Sector planning is concerned with energies external to our site, the elements and forces of Nature, that come from outside our system, and pass through it.

These energies include:

Since these wild energies come into our system from outside, we can strategically place elements in our design to manage or take advantage of these incoming energies.

By placing plants, trees or structures in the appropriate areas, we can:

  1. Block the incoming energy
  2. Channel the incoming energy for our intended use
  3. Open the area to allow the incoming energy in

Let us now examine each of these three approaches.

Blocking incoming energy

Where external incoming energy is detrimental to our system, we can block its flow, preventing disruption to our system.

Wind is an element which often requires steps to manage it in most designs. Hot summer winds, cold winter winds, salty seaside breezes, and damaging dusty winds all need to be restricted in a design through the use of windbreaks. Windbreaks can be constructed using specifically resilient plants and trees, or by building protective structures.

Identifying where the summer sun and winter sun shines is important for managing the harsh midday and afternoon summer sun (north and west sun in southern hemisphere, south and west sun in northern hemisphere). Deciduous trees can be planted around the house to block the sun in summer, keeping the house cool. In winter, when the leaves fall, the low winter sun can warm the house naturally. Man-made structures can also be built around the house which take advantage of the sun’s low winter angle and high summer angle to provide summer shade and winter sun.

Where fire dangers exist, the areas most prone to incoming fire are identified, and firebreaks are placed in this area in our designs. We place elements here that do not burn such as roads, cleared areas, stony ground, concreted areas, stone walls, ponds, marshes and waterways. These areas are planted with fire-resistant tree species and vegetation to create a shelter belt. Trees suitable for this purpose are typically European deciduous trees, such as deciduous fruit and shade trees. A selection of suitable trees includes deciduous fruit trees in general, oaks, elms, willows, poplars, aspens, cottonwoods, figs, carob, mulberries and mirror bush. I have included a wide list of fire resistant trees and plants in the article Permaculture Design Principle 3. Each Important Function is Supported by Many Elements.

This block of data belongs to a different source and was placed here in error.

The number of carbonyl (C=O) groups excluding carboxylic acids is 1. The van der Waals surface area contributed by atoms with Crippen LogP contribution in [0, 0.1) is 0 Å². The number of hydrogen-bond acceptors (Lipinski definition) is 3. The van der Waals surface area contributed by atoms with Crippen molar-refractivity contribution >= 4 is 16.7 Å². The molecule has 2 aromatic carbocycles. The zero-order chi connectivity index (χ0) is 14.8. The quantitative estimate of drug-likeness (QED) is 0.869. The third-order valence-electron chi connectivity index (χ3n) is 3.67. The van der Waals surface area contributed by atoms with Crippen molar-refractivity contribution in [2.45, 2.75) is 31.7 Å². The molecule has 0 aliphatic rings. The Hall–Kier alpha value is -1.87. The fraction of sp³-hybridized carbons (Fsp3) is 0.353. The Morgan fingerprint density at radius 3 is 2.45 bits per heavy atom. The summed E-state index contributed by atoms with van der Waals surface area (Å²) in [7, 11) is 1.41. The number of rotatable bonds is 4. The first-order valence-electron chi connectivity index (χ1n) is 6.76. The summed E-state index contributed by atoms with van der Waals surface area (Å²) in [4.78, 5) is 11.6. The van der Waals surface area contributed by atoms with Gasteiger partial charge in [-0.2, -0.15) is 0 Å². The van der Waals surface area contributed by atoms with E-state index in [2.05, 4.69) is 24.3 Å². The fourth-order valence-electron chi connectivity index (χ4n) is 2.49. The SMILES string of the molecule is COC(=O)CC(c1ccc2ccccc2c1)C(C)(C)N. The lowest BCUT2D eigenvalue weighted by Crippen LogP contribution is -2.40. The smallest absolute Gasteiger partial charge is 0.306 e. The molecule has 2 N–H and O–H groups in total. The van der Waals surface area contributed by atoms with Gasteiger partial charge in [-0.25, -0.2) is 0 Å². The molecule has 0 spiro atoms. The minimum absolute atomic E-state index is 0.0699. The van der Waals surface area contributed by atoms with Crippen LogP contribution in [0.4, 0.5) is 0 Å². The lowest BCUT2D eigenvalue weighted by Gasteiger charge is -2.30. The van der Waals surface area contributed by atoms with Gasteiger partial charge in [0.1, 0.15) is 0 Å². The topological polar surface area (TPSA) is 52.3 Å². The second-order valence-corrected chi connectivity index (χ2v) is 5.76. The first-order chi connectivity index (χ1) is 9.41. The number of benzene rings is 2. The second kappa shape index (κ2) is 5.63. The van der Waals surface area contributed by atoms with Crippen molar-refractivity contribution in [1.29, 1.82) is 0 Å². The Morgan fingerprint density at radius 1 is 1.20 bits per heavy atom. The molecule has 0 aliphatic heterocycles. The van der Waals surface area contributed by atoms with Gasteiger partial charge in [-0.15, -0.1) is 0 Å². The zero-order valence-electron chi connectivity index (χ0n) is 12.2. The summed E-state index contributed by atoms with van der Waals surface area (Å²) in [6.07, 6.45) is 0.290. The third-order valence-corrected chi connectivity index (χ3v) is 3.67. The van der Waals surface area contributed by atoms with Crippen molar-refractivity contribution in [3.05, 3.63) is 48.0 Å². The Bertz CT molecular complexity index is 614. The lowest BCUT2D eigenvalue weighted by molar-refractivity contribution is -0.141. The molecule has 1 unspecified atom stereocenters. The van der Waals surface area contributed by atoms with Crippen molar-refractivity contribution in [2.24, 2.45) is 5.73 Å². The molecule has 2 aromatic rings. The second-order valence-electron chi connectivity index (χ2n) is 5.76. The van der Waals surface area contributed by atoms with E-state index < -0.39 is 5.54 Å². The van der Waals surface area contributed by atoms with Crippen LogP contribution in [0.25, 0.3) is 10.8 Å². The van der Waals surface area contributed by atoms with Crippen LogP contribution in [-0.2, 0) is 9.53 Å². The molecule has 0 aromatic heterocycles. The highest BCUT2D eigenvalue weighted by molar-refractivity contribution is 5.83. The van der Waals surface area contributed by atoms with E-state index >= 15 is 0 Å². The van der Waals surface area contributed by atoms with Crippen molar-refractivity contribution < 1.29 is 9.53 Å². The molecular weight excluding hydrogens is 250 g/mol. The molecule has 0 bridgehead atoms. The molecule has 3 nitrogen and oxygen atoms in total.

Another application of ‘blocking incoming energy’ is the screening of unwanted views. Trees, plants and structures can be erected to provide additional privacy, and block out unwanted views, while providing a more aesthetically pleasing alternative.

Channelling incoming energy for our use

Free energy coming into our site from outside can also be utilised for our benefit.

Water flowing into our site, either from directly above as rain, from run-off coming from adjacent properties, or collecting in an area (such as a flood prone area) can be redirected into lakes, dams, ponds, irrigation channels, swales and other water management systems.

Wetter areas can be used specifically to grow very ‘thirsty’ plants and trees, which will help manage the excess water, or they can be converted to wetlands or bodies of water, such as ponds, lakes and dams for water storage.